(Adds New York Times report in fifth paragraph, investor comment in 7th.)
Nov. 18 (Bloomberg) -- Olympus Corp. should reinstate Michael C. Woodford as head to rebuild trust after the camera and endoscope maker admitted to hiding losses, a retired company director said.
Koji Miyata, 70, set up the website “Olympus Grassroots” on Nov. 11, and it now has at least 356 people registered as supporters including some existing employees, he said. Miyata, who was a director at Olympus between 1995 and 2006 and has known Woodford for 25 years, said he didn’t contact the former chief executive officer about the website.
Woodford was fired as president and CEO on Oct. 14 after he confronted the board about over-sized payments made to advisers in the acquisition of Gyrus Group Plc in 2008. Olympus revealed last week it used the purchase of Gyrus and three other takeovers to cover up decades-old investment losses.
“I want support from employees so that management will reinstate Woodford,” Miyata said in an interview in Tokyo yesterday. “He was the only one who acted right as a director when all the allegations emerged.”
Olympus has lost about 75 percent of its market value since Woodford was ousted. The stock fell today for the first time in five days, declining 16 percent to 625 yen at the 3 p.m. close in Tokyo trading after the New York Times reported that investigators are probing links to organized crime.
Law-enforcement agencies are trying to find out what happened to at least $4.9 billion they say remains unaccounted for and how much of that money went to companies with links to organized crime, according to the newspaper, which cited a memo circulated at a recent meeting of officials from the Securities and Exchange Surveillance Commission, Tokyo Prosecutors Office and the Tokyo Metropolitan Police Department.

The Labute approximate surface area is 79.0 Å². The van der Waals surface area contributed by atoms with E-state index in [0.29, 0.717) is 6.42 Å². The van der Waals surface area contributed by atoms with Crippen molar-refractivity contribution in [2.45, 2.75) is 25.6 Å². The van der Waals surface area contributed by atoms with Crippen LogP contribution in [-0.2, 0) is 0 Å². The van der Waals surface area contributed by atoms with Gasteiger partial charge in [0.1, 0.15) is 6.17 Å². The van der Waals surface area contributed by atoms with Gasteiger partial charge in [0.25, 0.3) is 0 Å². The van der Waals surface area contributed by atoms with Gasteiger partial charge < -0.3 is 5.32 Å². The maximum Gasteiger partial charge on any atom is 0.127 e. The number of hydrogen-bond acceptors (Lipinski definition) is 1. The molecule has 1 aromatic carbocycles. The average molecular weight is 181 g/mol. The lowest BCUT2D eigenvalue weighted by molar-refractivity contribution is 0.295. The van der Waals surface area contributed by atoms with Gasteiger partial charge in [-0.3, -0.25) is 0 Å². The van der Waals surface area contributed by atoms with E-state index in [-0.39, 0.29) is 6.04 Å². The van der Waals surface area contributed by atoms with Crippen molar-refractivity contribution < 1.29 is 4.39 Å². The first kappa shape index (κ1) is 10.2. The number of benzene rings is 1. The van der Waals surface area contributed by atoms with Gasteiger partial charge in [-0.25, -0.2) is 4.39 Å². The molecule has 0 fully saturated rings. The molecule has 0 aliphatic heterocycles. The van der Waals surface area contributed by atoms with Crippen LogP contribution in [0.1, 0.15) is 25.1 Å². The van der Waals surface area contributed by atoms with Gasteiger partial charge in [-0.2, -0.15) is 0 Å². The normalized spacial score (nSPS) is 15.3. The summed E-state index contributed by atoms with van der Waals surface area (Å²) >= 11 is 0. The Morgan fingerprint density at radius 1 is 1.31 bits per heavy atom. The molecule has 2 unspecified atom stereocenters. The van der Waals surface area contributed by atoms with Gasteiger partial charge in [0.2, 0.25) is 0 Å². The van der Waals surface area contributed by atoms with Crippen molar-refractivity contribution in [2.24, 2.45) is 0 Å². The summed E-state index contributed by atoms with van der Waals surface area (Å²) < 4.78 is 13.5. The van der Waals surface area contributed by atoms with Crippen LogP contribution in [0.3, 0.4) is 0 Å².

“Any objection for Woodford coming back is getting weaker and weaker and weaker as this thing gets stinkier,” said Josh Shores, a London-based principal for Southeastern Asset Management Inc., Olympus’s biggest shareholder. Woodford’s track record in operations was highly regarded, he said. “Now we know his character is highly regarded.”
The executive management associated with the company’s past accounting irregularities should go before any lasting damage is done to Olympus’s businesses, Shores said.
Woodford is due to return to Tokyo next week to meet prosecutors.
Okayama University Hospital decided to cancel an endoscope order for Olympus, Dr. Yoshiro Kawahara said, criticizing corporate governance at the 92-year-old company. Olympus is the world’s biggest maker of endoscopes.
Endoscopes in Hospital
“My impression is Olympus turned 180 degrees,” Kawahara said in a phone interview yesterday. “It’s a terrible company to me now.”
Okayama University Hospital has nine endoscopes priced at as much as 10 million yen ($130,000) apiece, the 46-year-old doctor said. Eight of them are made by Olympus, and one is made by Hoya Corp.’s Pentax, he said.
Baillie Gifford & Co. and Harris Associates LP are among investors petitioning for Woodford’s return. Southeastern Asset, which owns about 5 percent of Olympus, became the company’s biggest investor after Nippon Life Insurance Co. reported on Nov. 15 it had sold 9.1 million shares, data compiled by Bloomberg show.
Olympus President Shuichi Takayama called Miyata’s website “noise,” according to his note posted on the company’s internal website on Nov. 15.
--With assistance from Ben Richardson in Hong Kong. Editors: Ovais Subhani, Ben Richardson
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